WASHINGTON – Congressional leaders are demanding information from Environmental Protection Agency head Scott Pruitt over allegations he wanted taxpayers to open an office in his hometown of Tulsa, Okla., before he was confirmed by the Senate.
Democrats on the House Science, Space and Technology Committee sent letters this week to Pruitt and the head of the General Services Administration seeking all records that may show there was an attempt to find an office in Tulsa.
The letters say that in early 2017, Ryan Jackson – now Pruitt’s chief of staff but then a top congressional aide – wanted the GSA to look for office space in Tulsa, 250 miles from the EPA regional headquarters in Dallas. Jackson asked that the office include a private, secure phone booth, like the one Pruitt later spent $43,000 to install at EPA headquarters in Washington.
“It appears that even before he was confirmed, EPA Administrator Scott Pruitt had dreams of dismantling programs to protect air, water and kids from pollution from the comforts of an office in his hometown,” said EWG President Ken Cook. “What better place to have a secure phone booth to receive instructions from the energy lobby, and avoid the pesky expertise of agency scientists and lawyers?”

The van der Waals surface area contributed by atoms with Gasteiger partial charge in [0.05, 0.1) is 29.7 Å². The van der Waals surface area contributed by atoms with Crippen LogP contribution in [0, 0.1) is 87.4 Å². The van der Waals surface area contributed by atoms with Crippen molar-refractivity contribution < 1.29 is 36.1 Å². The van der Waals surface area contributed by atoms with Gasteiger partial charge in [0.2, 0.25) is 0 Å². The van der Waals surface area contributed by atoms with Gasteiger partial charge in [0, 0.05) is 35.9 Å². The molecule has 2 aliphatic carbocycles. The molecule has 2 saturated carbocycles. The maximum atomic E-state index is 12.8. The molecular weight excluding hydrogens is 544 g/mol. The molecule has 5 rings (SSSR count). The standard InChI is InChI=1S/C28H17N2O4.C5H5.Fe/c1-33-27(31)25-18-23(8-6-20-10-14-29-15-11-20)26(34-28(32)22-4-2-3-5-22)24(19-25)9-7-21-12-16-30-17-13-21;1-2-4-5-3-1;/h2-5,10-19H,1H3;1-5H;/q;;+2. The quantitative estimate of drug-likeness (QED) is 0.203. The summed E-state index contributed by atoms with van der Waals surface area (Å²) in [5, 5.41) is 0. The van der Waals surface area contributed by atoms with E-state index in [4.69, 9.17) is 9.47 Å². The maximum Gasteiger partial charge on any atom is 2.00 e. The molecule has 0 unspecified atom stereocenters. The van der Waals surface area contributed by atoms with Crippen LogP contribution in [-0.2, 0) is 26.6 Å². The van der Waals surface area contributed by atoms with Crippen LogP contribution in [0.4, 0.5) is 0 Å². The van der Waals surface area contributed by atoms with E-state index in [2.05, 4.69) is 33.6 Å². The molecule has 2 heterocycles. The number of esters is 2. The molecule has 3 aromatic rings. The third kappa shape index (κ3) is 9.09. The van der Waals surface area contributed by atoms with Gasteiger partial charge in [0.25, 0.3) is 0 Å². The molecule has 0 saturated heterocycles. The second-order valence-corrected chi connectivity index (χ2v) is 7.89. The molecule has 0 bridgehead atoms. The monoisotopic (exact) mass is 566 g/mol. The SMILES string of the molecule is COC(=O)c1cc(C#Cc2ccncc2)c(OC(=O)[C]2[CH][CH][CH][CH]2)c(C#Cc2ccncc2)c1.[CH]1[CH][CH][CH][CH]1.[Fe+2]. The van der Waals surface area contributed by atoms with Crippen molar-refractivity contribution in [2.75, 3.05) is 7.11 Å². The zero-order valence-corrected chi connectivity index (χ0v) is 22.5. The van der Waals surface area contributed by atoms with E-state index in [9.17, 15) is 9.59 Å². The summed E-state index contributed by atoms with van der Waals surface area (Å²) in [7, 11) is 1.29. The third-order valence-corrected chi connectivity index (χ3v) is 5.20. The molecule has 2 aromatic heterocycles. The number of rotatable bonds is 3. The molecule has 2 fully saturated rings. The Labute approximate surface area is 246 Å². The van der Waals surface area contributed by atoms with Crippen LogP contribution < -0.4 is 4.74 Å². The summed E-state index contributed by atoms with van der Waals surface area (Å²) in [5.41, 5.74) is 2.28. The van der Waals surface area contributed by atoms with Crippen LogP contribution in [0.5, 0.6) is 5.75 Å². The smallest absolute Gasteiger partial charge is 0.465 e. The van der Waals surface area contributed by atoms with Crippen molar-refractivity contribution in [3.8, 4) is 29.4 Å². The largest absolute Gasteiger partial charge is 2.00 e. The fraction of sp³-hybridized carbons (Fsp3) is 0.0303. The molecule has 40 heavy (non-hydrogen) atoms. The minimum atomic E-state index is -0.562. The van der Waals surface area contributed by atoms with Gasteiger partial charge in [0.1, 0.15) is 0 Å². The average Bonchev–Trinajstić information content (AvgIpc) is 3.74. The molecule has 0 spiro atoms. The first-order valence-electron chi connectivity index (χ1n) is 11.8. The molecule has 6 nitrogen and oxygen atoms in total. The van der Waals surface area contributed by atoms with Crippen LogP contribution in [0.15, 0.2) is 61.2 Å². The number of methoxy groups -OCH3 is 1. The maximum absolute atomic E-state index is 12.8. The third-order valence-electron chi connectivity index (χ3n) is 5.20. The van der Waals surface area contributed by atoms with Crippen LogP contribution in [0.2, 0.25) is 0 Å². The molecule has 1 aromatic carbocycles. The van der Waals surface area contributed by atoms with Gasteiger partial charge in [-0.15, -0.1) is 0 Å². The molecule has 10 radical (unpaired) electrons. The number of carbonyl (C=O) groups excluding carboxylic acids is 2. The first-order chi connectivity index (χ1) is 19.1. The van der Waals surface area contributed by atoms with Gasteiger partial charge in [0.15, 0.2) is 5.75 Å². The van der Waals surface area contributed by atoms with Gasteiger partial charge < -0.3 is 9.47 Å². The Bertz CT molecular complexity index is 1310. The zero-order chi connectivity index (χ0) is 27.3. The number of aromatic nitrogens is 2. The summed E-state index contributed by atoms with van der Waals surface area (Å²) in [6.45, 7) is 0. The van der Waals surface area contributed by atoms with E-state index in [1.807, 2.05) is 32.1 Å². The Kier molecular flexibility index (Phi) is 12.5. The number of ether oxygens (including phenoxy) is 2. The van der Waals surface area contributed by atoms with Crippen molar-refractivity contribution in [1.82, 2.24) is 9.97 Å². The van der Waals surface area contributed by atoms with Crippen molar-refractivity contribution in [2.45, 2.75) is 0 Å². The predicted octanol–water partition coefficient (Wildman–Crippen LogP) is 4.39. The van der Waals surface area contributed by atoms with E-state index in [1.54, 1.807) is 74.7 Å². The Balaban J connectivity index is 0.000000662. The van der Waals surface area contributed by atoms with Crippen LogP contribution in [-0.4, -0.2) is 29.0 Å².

“Each day brings new evidence of Pruitt’s obsession to embellish the trappings of his office and adorn his days with pricey perquisites, taxpayers be damned. Historians will make note of Pruitt’s record of fleecing the public and attacking public health as signature ‘accomplishments’ of the Trump presidency.”
The Senate did not confirm Pruitt until Feb. 17, 2017. But, according to the letters, Jackson sent an email on Jan. 31, 2017, to the EPA inquiring about a Tulsa office at the behest of Pruitt. At the time, Jackson was a top staff member to Sen. James Inhofe, R-Okla., chairman of the Senate Environment and Public Works Committee that has jurisdiction over EPA. Inhofe has long been Pruitt’s political mentor, but now even he thinks there should be an investigation into his protégé’s ethics.
Updated June 6, 2018